These are the daffodils outside my grandmother’s house. She died a little more than a week ago now and my wife and I went north, to Yorkshire, for her funeral last week. Stories were told and memories shared, all of which helped soften our loss a little.
The most familiar recollections were of my Gran’s eccentric side.
She was in service in Bradford during the war, and we often asked her to retell our favourite story of her hearing the air raid sirens and rushing the household downstairs into the shelter, only to discover that she’d slept through the bombing and woken everyone up for the all clear.
After working hard in various jobs from a very young age, she threw herself into a well-earned retirement in 1988. She took up gardening, teaching herself to mix cement in order to build herself a summerhouse in garden of her council house (which we subsequently bought). Gran was not one to wait for an expert to arrive.
It transformed her life, and was typical of her spirit. She refused to be idle, and had tremendous faith in people, including my brothers and me who used to spend entire summers with her as children.
Then about ten years ago my grandparents left their house in Bradford, for the village of Gargrave, near Skipton. It was easier to get around in a small village, which is on the edge of the National Park, surrounded by breath taking scenery. But it meant giving up her cherished garden.
My Gran refused to dwell on losing it. Instead she set about, well, “reclaiming” one.
Immediately outside her front door, covered in gravel, was a scrap of land the size of a small car. She set about transforming this unused plot into her brand new garden.
She couldn’t put turf down so instead she collected little trinkets and ornaments, anything she could find, to create a tiny garden that became one of the most popular stops on the Gargrave Open Gardens day, held every summer. It had on it everything from pot plants, to model aeroplanes, old scrap iron, to wind vanes. Neighbourhood kids loved it, as did my own son. There was always something new to find each time you looked.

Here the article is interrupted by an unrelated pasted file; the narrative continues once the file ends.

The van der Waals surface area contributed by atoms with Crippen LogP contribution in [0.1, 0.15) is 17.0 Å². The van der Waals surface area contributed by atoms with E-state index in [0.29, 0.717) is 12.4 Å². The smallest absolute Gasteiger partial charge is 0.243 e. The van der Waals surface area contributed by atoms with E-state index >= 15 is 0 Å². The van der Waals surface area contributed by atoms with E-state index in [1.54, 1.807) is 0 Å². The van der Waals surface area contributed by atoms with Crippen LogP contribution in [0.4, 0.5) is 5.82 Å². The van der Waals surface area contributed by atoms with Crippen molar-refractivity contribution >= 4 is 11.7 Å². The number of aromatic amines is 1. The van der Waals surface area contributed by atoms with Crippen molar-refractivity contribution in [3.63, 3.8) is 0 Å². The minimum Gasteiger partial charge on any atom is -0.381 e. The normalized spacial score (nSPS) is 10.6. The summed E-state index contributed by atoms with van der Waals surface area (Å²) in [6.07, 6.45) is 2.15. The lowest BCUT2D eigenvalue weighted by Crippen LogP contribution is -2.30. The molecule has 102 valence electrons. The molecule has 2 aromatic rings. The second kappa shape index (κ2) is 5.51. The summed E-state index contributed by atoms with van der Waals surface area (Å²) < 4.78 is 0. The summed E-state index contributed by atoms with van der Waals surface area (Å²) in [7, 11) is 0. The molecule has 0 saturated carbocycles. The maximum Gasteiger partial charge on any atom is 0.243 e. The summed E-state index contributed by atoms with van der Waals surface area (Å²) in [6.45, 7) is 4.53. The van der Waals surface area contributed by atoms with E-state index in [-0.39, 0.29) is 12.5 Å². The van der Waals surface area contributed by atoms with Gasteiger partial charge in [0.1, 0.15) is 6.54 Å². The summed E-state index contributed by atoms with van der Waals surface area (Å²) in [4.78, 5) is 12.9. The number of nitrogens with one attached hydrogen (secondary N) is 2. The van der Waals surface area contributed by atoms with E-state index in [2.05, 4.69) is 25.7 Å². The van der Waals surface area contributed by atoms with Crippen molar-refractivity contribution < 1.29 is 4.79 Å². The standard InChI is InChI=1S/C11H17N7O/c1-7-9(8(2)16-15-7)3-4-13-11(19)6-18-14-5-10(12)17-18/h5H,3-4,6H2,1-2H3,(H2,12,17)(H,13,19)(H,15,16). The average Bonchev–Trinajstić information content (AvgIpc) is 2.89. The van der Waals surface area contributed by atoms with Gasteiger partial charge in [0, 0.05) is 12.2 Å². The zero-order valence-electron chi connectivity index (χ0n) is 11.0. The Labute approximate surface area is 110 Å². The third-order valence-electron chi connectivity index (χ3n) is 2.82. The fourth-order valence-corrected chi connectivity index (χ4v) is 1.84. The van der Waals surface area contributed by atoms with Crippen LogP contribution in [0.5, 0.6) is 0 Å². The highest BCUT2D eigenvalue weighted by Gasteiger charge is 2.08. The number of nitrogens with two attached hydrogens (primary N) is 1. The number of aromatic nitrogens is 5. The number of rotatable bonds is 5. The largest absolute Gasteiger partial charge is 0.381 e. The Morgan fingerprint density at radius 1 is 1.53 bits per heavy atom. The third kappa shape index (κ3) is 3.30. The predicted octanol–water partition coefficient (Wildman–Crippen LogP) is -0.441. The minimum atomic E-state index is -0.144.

But never idle my Gran couldn’t stop there.
Beyond this bit of land was a stone wall, and a small field that runs alongside the river Aire, mown every couple of weeks by the Council. My Gran thought the verges could look better. So she set about improving them.
The result was a fresh rows of daffodils that any passer-by would assume were provided from some civic budget, not the eager green fingers (and small pension) of an old lady who missed her garden.
She did have some help. Recovering from her second stroke aged 90 (her first, misdiagnosed as polio, was when aged 4), she could no longer use her one good hand to dig holes with a trowel, so she asked her neighbour to dig while she gave directions. Such was her popularity that no-one ever minded. The result was the daffodils in the picture at the top of this page.
So it was hardly surprising that after a long drive north on Wednesday my wife and I joined so many people from the village who had come to pay their respects.
It was sad of course, but also an occasion filled with warmth for a woman who inspired our whole family, and a few other people along the way. All of us treasure the memories she left us, and will do each time we see daffodils.
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